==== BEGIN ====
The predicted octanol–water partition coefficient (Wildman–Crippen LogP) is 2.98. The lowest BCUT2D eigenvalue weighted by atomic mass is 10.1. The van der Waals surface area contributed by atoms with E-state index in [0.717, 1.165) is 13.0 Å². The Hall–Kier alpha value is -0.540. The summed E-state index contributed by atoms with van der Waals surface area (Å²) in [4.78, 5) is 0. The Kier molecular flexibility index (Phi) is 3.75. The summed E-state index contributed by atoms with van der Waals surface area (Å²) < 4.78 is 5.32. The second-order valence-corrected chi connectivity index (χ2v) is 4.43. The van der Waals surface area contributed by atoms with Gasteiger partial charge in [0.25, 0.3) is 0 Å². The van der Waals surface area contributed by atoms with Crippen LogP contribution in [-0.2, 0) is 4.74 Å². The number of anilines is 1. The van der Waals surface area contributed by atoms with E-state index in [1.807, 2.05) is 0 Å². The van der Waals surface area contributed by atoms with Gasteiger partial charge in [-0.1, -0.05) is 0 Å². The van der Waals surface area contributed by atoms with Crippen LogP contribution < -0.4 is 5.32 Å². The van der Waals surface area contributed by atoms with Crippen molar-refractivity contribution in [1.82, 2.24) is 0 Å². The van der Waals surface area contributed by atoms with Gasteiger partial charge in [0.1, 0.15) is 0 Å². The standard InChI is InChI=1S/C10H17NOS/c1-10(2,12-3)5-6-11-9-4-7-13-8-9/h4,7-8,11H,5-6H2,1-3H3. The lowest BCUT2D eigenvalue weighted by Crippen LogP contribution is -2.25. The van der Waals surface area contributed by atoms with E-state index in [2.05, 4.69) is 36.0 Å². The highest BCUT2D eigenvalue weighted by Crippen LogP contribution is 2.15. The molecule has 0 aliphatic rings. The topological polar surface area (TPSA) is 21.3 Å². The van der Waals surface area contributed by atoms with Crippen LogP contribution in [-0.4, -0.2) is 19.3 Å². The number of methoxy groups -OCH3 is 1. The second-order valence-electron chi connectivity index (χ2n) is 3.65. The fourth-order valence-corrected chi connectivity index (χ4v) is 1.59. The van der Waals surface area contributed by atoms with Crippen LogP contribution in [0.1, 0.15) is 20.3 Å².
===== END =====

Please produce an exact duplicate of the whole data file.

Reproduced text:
The predicted octanol–water partition coefficient (Wildman–Crippen LogP) is 2.98. The lowest BCUT2D eigenvalue weighted by atomic mass is 10.1. The van der Waals surface area contributed by atoms with E-state index in [0.717, 1.165) is 13.0 Å². The Hall–Kier alpha value is -0.540. The summed E-state index contributed by atoms with van der Waals surface area (Å²) in [4.78, 5) is 0. The Kier molecular flexibility index (Phi) is 3.75. The summed E-state index contributed by atoms with van der Waals surface area (Å²) < 4.78 is 5.32. The second-order valence-corrected chi connectivity index (χ2v) is 4.43. The van der Waals surface area contributed by atoms with Gasteiger partial charge in [0.25, 0.3) is 0 Å². The van der Waals surface area contributed by atoms with Crippen LogP contribution in [-0.2, 0) is 4.74 Å². The number of anilines is 1. The van der Waals surface area contributed by atoms with E-state index in [1.807, 2.05) is 0 Å². The van der Waals surface area contributed by atoms with Gasteiger partial charge in [-0.1, -0.05) is 0 Å². The van der Waals surface area contributed by atoms with Crippen LogP contribution < -0.4 is 5.32 Å². The van der Waals surface area contributed by atoms with Crippen molar-refractivity contribution in [1.82, 2.24) is 0 Å². The van der Waals surface area contributed by atoms with Gasteiger partial charge in [0.1, 0.15) is 0 Å². The standard InChI is InChI=1S/C10H17NOS/c1-10(2,12-3)5-6-11-9-4-7-13-8-9/h4,7-8,11H,5-6H2,1-3H3. The lowest BCUT2D eigenvalue weighted by Crippen LogP contribution is -2.25. The van der Waals surface area contributed by atoms with E-state index in [2.05, 4.69) is 36.0 Å². The highest BCUT2D eigenvalue weighted by Crippen LogP contribution is 2.15. The molecule has 0 aliphatic rings. The topological polar surface area (TPSA) is 21.3 Å². The van der Waals surface area contributed by atoms with Crippen LogP contribution in [-0.4, -0.2) is 19.3 Å². The number of methoxy groups -OCH3 is 1. The second-order valence-electron chi connectivity index (χ2n) is 3.65. The fourth-order valence-corrected chi connectivity index (χ4v) is 1.59. The van der Waals surface area contributed by atoms with Crippen LogP contribution in [0.1, 0.15) is 20.3 Å².